The Future of Water Technology in Agriculture | Increasing the quality and quantity of water supply

aerial view photography of bridge near river

The agri-food system is an immense and complex leviathan that accounts for the overwhelming majority of freshwater used by humans annually. Specific geographies across the world face significant water stresses associated with inputs and outputs of agricultural water use. Against a backdrop of growing environmental challenges, the intersection of water and agriculture is emerging as a central topic in managerial and political circles. Technologies, policies, and management processes that increase water productivity (or reduce water use per unit of output) tend to receive the bulk of attention in this discourse. Productivity is discussed in-depth in our first installment of this series: Enhancing the Productivity of Water Use. This article examines another, less obvious, side of the solutions matrix.

In contrast to the solutions that address water demand management or affect the quantity of water consumed (ie. decrease the footprint), we can also improve the supply or quality of water that is regionally available (ie. increase the handprint). Water-focused thought leader Will Sarni notes that the water handprint involves “adopting a corporate strategy that quantifies the positive contributions that certain products and services have in addressing the water quality and availability would drive more creative and impactful solutions to water scarcity, poor quality, access to safe drinking water, sanitation and hygiene. This is out-of-the-box thinking compared with current water stewardship strategies and narratives focused on reducing water footprints and collective action programs”.

However, these commercially-led solutions tend to only be economically viable in environments that value, support, and incentivize the widespread and impactful benefits reaped by improving or increasing the water supply. Recognizing these benefits and compensating the actors that drive them may initiate a shift in our approach to water resource management. In other words, issues like climate change, drought, flooding, and a web of other detrimental problems that add water risk to businesses and communities should not only be viewed as operational, environmental, and social liabilities. These pressures can also be viewed as critical points from which businesses can de-risk situations through technology and natural solutions.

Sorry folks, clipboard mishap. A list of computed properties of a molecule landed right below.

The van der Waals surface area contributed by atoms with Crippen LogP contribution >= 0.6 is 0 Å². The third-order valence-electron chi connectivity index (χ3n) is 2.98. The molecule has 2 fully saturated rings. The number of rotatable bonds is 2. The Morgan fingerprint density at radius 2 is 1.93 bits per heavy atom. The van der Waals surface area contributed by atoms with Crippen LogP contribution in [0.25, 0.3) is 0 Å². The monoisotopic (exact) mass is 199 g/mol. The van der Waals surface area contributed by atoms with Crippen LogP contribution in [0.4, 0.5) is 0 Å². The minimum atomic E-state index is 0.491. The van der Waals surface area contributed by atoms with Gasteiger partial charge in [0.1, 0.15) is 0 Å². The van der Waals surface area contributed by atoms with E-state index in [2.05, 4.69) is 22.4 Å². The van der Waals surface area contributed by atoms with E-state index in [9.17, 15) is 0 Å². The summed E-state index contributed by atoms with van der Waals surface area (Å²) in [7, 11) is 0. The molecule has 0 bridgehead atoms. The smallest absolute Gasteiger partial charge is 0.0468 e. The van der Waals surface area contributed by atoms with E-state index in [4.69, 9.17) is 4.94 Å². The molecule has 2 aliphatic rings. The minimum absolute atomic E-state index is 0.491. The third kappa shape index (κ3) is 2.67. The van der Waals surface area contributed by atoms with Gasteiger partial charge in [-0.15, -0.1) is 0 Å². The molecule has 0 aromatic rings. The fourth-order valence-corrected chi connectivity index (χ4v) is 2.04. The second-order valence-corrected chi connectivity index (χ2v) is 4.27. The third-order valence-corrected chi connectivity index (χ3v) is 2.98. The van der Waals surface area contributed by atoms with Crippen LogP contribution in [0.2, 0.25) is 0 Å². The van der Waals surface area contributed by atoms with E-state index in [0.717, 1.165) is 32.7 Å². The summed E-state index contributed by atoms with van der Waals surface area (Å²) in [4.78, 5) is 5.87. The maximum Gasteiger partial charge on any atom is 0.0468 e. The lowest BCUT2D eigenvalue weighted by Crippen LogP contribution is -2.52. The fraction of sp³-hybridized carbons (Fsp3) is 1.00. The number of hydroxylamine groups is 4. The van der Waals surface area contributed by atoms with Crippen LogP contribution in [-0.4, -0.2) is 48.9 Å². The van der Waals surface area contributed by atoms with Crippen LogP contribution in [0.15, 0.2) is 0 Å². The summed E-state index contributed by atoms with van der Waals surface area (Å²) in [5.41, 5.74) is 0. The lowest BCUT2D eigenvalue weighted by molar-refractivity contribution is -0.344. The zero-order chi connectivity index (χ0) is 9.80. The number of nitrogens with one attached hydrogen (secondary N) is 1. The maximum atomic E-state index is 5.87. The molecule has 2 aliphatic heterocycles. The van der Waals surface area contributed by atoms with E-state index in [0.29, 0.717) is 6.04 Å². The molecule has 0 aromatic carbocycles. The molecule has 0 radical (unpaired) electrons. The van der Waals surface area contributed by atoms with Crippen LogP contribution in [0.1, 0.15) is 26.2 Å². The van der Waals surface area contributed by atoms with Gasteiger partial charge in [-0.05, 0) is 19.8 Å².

Solutions that improve water supply can expedite the reduction of these risks and improve resilience. This article demonstrates several fundamental models that are making strides in the arena of natural and technological water supply solutions. It then discusses the distribution of benefits derived from these and how they can be encouraged in a supportive environment.

Challenges in Agricultural Water Supply and Quantity

The total amount of water on the planet is largely fixed and cycles through several massive, changing hydrological processes. Regional water scarcity issues exist in at least 40% of habitable areas globally. These issues result from both a volumetric lack of water in river, lake or ground systems, as well as an array of bio-chemical water quality issues that degrade the functional use of the water in human consumption and in agriculture. Complexities cascade through the value chain as the very agricultural systems that require reliable stores of freshwater are the same actors that deplete available resources beyond the point of replenishment. These processes also discharge concentrated nutrients and chemicals into water networks, affecting biodiversity and drinking water quality. The negative impacts of water supply deficits also extend to capital assets such as infrastructure and permanent crops. In the current context of serious droughts found in western North America, southern Europe, and western Africa, these implications compound to affect the financial backbones of the broader agricultural economy.